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Sample Projects

Värma House Shoes

Värma House Shoes

Love to Sew: Lagom-Style Accessories

♥ 5

Meet the Author

Hey there, can you introduce yourself?

Medium debbie von grabler crozier

I have been a professional craft writer now for just over 21 years. I love my job and it means that I get to be creative every day and my colleague is my cocker spaniel, Daisy.
I am also trained as a Nutritional Biochemist (past life) and I have a few degrees because I love science too.
At the moment, my designs are based around sewing but I also paint and love to make cards and general craft items.
I was born and raised in Australia and at the moment, I am living in the UK. I am married and I have one son who has learned to live with mess :-)
I adore dogs and cats (animals of all kinds) and my hobbies are quantum physics and crochet. I love reading too and have more than 16,000 books.


Tell us a bit about the book?

The book is full of little projects to make your house cosier. They are easy and anyone, of any sewing level can have a go. But then, I also included some more advanced ideas - there is even a quilt! Of course there had to be a bag- those of you familiar with my work will know about The Bag Boutique (also Search Press). I am passionate about bags of all sorts!
My favourite make is the fabric basket with leather handles. It is so useful but at the same time, pretty. I hate the idea of using something for 'best'. In my world, it is a special occasion any day that you are alive and well. Everyday objects can also look nice.


What was the inspiration behind it?

I love concept words - we find them in other languages and they usually take a fair few sentences to translate into English. I am half German and there are lots of lovely concept words in that language. A concept word is a useful and elegant way of describing something that we all know about and usually take for granted. Lagom is a Swedish concept word and it means not too much and not too little. just enough. See how one word sums it up beautifully!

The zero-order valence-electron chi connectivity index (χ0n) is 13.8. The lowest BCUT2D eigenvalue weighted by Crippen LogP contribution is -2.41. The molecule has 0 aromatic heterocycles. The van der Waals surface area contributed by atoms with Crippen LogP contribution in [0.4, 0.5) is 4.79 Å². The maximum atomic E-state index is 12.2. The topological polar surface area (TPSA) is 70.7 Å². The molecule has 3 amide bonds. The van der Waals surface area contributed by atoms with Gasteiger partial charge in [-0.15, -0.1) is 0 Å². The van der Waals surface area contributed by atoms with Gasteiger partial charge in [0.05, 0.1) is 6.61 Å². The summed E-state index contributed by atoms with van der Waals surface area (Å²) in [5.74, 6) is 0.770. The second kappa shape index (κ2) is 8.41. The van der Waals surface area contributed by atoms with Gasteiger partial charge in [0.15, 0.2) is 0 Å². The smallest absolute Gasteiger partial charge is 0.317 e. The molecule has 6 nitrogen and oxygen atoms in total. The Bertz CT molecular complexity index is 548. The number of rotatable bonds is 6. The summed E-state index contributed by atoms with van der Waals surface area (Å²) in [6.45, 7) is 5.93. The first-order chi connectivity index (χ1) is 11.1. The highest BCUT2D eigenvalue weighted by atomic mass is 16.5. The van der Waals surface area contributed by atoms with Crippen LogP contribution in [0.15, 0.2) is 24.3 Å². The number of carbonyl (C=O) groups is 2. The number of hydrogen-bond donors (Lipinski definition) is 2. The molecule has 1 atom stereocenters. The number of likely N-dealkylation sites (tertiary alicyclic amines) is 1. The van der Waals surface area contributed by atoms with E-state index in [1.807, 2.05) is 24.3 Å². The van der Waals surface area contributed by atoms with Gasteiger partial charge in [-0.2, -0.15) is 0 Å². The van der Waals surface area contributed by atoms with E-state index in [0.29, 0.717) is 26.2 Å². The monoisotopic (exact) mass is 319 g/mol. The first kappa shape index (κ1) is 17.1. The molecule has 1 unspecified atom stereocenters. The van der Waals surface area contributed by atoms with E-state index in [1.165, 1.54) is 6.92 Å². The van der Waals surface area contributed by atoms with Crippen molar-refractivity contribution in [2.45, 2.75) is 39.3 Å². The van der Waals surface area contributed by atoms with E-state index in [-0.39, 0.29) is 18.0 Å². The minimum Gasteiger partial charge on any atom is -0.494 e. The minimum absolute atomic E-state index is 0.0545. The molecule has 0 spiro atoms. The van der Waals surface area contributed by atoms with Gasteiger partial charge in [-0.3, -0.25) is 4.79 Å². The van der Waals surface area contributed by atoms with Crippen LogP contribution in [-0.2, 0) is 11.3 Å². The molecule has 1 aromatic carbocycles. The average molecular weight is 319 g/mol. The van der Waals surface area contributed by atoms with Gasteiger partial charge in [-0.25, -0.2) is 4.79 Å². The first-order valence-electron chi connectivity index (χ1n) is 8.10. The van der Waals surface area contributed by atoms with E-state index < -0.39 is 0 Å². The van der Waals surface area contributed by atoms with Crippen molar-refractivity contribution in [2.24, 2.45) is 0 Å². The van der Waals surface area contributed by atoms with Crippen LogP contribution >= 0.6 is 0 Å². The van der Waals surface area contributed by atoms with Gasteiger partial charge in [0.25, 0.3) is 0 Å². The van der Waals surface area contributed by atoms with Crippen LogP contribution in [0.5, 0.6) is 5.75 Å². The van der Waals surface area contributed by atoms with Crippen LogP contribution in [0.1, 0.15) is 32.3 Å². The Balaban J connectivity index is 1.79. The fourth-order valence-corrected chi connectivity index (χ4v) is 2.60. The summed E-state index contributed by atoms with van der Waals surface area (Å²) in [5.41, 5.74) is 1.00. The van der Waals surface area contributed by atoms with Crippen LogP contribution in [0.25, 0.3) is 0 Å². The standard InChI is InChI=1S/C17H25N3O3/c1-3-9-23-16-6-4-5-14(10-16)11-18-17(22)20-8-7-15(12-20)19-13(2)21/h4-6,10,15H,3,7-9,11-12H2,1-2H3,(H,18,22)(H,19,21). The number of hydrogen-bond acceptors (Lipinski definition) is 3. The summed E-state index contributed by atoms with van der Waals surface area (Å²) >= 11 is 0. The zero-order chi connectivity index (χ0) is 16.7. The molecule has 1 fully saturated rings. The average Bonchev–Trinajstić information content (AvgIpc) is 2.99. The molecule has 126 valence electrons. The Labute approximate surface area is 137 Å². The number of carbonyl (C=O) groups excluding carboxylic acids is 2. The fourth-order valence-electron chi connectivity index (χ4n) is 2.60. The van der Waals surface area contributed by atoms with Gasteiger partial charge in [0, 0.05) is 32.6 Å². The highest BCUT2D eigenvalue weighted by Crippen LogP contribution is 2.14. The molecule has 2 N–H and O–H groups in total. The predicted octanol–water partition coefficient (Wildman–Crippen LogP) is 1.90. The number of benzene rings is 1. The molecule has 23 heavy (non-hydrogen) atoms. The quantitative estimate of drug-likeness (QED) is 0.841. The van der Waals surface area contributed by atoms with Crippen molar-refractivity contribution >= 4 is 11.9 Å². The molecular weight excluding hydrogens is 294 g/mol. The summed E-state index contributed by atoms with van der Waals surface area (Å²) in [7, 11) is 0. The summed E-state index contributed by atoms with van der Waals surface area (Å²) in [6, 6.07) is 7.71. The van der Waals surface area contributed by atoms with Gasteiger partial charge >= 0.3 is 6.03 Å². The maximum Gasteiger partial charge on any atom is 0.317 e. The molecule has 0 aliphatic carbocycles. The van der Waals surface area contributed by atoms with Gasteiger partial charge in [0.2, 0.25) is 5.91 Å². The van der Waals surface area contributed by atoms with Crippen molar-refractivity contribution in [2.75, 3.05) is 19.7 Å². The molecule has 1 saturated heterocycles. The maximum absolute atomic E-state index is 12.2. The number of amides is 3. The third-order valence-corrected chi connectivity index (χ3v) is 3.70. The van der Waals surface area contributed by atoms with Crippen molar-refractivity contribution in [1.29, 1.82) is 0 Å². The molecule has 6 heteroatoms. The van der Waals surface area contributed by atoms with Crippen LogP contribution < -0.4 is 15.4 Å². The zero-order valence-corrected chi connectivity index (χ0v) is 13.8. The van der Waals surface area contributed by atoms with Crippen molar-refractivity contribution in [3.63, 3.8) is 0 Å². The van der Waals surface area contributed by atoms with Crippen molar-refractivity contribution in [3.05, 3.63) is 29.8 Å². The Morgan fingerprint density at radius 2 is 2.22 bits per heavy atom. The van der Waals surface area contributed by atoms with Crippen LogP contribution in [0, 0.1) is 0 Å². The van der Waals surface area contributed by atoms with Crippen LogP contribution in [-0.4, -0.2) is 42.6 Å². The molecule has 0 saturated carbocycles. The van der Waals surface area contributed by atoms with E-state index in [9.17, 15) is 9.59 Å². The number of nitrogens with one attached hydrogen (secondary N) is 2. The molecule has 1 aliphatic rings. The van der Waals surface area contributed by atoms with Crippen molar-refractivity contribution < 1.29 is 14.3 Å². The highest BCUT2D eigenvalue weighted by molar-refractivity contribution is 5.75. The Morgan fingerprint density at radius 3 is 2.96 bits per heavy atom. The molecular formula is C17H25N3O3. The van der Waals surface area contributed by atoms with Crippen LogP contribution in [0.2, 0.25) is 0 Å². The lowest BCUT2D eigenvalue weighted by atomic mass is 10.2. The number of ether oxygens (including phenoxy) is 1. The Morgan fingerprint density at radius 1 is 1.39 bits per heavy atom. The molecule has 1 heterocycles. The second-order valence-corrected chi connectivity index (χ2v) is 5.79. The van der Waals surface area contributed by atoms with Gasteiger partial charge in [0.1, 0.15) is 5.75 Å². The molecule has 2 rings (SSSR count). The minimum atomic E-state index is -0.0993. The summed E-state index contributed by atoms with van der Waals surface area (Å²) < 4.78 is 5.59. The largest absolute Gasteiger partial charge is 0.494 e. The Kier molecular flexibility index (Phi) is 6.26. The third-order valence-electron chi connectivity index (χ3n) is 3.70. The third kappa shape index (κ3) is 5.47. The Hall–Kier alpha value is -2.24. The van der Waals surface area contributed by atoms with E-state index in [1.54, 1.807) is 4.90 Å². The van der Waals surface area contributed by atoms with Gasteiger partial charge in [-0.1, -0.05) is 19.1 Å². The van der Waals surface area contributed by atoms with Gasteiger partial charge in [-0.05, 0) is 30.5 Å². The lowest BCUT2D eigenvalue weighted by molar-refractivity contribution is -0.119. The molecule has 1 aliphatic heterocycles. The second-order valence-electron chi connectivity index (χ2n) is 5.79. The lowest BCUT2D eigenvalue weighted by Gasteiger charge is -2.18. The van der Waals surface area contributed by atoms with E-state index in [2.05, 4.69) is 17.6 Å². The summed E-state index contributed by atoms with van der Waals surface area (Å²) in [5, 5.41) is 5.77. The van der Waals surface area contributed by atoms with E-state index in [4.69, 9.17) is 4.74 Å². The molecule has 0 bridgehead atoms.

I love Scandi design. It is just so pure and nothing unnecessary is added. I have tried to emulate that idea in every project. make it practical, make it pretty but remove anything that doesn't bring something very special to the object's design and intended use.


Which is your favourite project?

Without a doubt the fabric basket! I have these all over my house and they are so useful. Every family member has one and if anything is left in a place that it doesn't live, it goes into the basket. Solves a lot of 'where is my....' questions.
I love the little gnome wall hanging too. I have always loved gnomes (pretty much anywhere but in the garden) and although this is one of the makes in the book with no practical purpose at all, it makes me feel happy to look at it.


What is your craft space like?

Small. If you saw where I worked and what is produced from there, you would not believe it! My husband has put shelves up on every wall and they are full of crafting supplies. It is the best insulated room in the district. I have my huge writing desk in there with my sewing machine on it and my computer and everything gets cut out on it. The desk dominates the room taking about half of the floor space! But it earns its keep. My little dog has her bed beside me and everything else is crammed in around us. But I know where everything is and I find that I can always fit one more thing in!


Have you always been creative?

I really have. My nana taught me to sew when I was very little and stayed with her for holidays. In the Australian countryside in the 1970s, there was not very much to do so she taught me to cook and sew. I still have the antique Singer treadle machine that she used to make all of her children's clothes and toys and on which she taught me. it is a prized possession.